I Had a Middle Class Job and I Still Ended Up on Food Stamps at 60
Continued from previous page
Looking back I could have survived the stroke or the recession, but not both. Last summer the bank began foreclosure on my home of 30 years, forcing me to file chapter 13 bankruptcy to save it. After 44 years of working full-time as a contributing middle-class citizen, I find myself embarrassed and ashamed that I now earn well below the poverty line and that I am close to losing everything.
The thing is, I did everything right. I worked hard all my life. I saved when I could. I educated myself. I didn't live above my means. I started my business with enough capital, had a viable business model and planned for the unexpected. But I never considered a one-two punch of a medical crisis followed by a global financial collapse.
As a result of the stroke, I have changed. I am angry at myself for not taking better care of my health. I am angry that I am dizzy and my balance is now a conscience act. I am angry that the side of my face always buzzes. And I am tired of being angry.
I am still in business, but I am now the working poor. I can barely afford to upgrade my equipment, and I only spend money on basic essentials. When the DVD player died, I couldn't replace it the same with the stereo, and the garage door opener. I haven't purchased new clothes in years, or replaced the damaged side view mirror on my car. If it's not essential, I do without.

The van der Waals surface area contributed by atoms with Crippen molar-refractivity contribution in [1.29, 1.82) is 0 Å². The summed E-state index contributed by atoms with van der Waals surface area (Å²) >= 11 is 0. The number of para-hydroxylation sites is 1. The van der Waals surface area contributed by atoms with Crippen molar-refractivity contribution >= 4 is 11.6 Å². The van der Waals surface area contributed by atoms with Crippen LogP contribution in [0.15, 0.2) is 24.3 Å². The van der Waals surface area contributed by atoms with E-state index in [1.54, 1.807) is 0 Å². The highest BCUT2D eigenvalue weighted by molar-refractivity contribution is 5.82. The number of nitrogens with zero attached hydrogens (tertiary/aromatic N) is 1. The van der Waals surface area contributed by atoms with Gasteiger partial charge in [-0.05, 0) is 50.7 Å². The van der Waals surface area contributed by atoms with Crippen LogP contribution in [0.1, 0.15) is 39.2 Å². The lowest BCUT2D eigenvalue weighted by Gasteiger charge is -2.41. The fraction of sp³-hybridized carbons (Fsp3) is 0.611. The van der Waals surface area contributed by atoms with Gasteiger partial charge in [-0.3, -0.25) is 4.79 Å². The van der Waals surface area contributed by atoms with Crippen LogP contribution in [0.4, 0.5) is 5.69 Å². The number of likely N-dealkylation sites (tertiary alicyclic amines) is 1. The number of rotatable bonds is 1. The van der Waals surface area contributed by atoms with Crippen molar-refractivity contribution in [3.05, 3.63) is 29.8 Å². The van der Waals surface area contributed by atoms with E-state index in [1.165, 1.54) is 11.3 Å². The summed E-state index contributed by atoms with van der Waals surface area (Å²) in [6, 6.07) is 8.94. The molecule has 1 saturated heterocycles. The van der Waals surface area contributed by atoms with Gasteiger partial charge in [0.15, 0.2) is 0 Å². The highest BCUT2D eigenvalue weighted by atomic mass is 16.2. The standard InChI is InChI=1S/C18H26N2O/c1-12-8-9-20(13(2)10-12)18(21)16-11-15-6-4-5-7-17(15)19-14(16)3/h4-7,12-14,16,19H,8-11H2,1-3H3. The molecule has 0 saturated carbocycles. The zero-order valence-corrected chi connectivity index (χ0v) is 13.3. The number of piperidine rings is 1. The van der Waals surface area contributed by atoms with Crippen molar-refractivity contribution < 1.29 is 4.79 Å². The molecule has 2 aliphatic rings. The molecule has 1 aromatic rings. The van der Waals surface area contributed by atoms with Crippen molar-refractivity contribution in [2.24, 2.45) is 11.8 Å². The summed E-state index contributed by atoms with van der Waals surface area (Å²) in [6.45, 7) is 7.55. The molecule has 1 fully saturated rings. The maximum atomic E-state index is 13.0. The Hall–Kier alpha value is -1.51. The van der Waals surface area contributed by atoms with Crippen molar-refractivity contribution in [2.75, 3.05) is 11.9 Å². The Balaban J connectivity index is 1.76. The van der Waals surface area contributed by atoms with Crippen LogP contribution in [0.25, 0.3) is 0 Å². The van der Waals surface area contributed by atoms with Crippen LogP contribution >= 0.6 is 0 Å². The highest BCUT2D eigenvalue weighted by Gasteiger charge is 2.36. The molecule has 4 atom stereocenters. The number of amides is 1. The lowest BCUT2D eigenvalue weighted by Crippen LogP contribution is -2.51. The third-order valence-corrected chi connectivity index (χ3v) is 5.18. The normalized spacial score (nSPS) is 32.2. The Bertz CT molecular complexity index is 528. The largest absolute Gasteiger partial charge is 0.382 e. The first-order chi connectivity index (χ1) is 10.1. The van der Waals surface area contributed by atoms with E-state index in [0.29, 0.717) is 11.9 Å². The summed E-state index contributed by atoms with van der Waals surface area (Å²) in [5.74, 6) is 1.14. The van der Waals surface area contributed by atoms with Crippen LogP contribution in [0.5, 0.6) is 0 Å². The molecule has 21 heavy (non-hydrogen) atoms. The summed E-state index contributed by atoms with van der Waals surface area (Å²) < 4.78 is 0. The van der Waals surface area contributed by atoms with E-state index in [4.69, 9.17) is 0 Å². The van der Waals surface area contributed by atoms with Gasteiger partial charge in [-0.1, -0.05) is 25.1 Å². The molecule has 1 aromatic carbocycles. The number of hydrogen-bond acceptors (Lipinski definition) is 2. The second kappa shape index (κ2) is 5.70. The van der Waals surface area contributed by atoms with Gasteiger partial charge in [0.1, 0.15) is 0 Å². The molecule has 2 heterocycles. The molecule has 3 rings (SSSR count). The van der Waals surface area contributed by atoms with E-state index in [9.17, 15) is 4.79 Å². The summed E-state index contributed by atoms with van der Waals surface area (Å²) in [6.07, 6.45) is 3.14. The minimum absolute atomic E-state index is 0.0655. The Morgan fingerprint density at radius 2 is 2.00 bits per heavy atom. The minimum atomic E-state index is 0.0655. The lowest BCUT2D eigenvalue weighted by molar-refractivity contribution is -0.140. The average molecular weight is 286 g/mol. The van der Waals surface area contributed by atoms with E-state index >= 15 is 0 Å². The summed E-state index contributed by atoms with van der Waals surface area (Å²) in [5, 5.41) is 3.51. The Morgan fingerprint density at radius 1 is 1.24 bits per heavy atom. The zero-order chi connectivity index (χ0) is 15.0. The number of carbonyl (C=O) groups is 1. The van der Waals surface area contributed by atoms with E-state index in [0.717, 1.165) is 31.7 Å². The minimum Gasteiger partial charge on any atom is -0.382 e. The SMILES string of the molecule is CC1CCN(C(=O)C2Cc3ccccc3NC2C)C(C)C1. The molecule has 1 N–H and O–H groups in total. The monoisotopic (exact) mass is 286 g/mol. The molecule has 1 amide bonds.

My doctor was willing to work with me to reduce my $700 a month cost for medications. And together we found ways to lower it but I still pay over $100 a month.
So there I was, the Thursday before Christmas, sitting at my computer resigned to not having cable TV because I couldn't pay the bill, and unsure of how long I could put off paying the phone bill before they turned it off. When it hit me: I was living my parents' life. I had come full circle; from the poverty of the Great Depression to the poverty of the Great Recession. The "better life" that my parents worked so hard to make for me, that I worked so hard to improve, had come down to this decision: whether to purchase food for my belly or the medication to prevent another stroke.
So after spending half of Monday at the Waterbury Department of Social Services, I started the New Year with SNAP assistance and a state issued debit card loaded for January with $189. I'm seeking energy assistance, and I hope to afford health insurance on the state's exchange. More than anything, however, I'm working to rebuild my business. I want my position back in the middle class, and don't want my nieces and nephews to struggle like my parents did.
If things don't improve, I may still lose my home and business and then, at the age of 60, I'll have to figure out how to start over from scratch. I am the face of the new working poor in America and I am not alone.